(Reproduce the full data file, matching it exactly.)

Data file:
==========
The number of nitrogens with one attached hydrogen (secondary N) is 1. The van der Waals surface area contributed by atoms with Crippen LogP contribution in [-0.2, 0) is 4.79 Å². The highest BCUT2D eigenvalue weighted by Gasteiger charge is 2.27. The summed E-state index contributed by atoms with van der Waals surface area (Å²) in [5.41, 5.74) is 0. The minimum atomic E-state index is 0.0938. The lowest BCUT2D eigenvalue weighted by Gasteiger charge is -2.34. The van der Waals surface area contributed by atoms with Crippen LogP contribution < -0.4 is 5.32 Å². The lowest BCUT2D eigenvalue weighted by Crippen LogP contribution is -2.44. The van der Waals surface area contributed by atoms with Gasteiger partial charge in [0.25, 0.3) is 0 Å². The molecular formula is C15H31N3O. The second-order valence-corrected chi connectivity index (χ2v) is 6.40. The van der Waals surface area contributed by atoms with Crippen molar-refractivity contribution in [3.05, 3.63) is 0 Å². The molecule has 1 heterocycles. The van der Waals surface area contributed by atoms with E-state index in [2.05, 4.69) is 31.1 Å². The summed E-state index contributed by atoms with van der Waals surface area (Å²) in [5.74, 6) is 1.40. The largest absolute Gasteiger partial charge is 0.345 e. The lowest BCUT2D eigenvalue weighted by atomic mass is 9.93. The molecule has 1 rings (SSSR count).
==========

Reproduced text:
The number of nitrogens with one attached hydrogen (secondary N) is 1. The van der Waals surface area contributed by atoms with Crippen LogP contribution in [-0.2, 0) is 4.79 Å². The highest BCUT2D eigenvalue weighted by Gasteiger charge is 2.27. The summed E-state index contributed by atoms with van der Waals surface area (Å²) in [5.41, 5.74) is 0. The minimum atomic E-state index is 0.0938. The lowest BCUT2D eigenvalue weighted by Gasteiger charge is -2.34. The van der Waals surface area contributed by atoms with Crippen LogP contribution < -0.4 is 5.32 Å². The lowest BCUT2D eigenvalue weighted by Crippen LogP contribution is -2.44. The van der Waals surface area contributed by atoms with Gasteiger partial charge in [0.25, 0.3) is 0 Å². The molecular formula is C15H31N3O. The second-order valence-corrected chi connectivity index (χ2v) is 6.40. The van der Waals surface area contributed by atoms with Crippen molar-refractivity contribution in [3.05, 3.63) is 0 Å². The molecule has 1 heterocycles. The van der Waals surface area contributed by atoms with E-state index in [2.05, 4.69) is 31.1 Å². The summed E-state index contributed by atoms with van der Waals surface area (Å²) in [5.74, 6) is 1.40. The largest absolute Gasteiger partial charge is 0.345 e. The lowest BCUT2D eigenvalue weighted by atomic mass is 9.93. The molecule has 1 rings (SSSR count).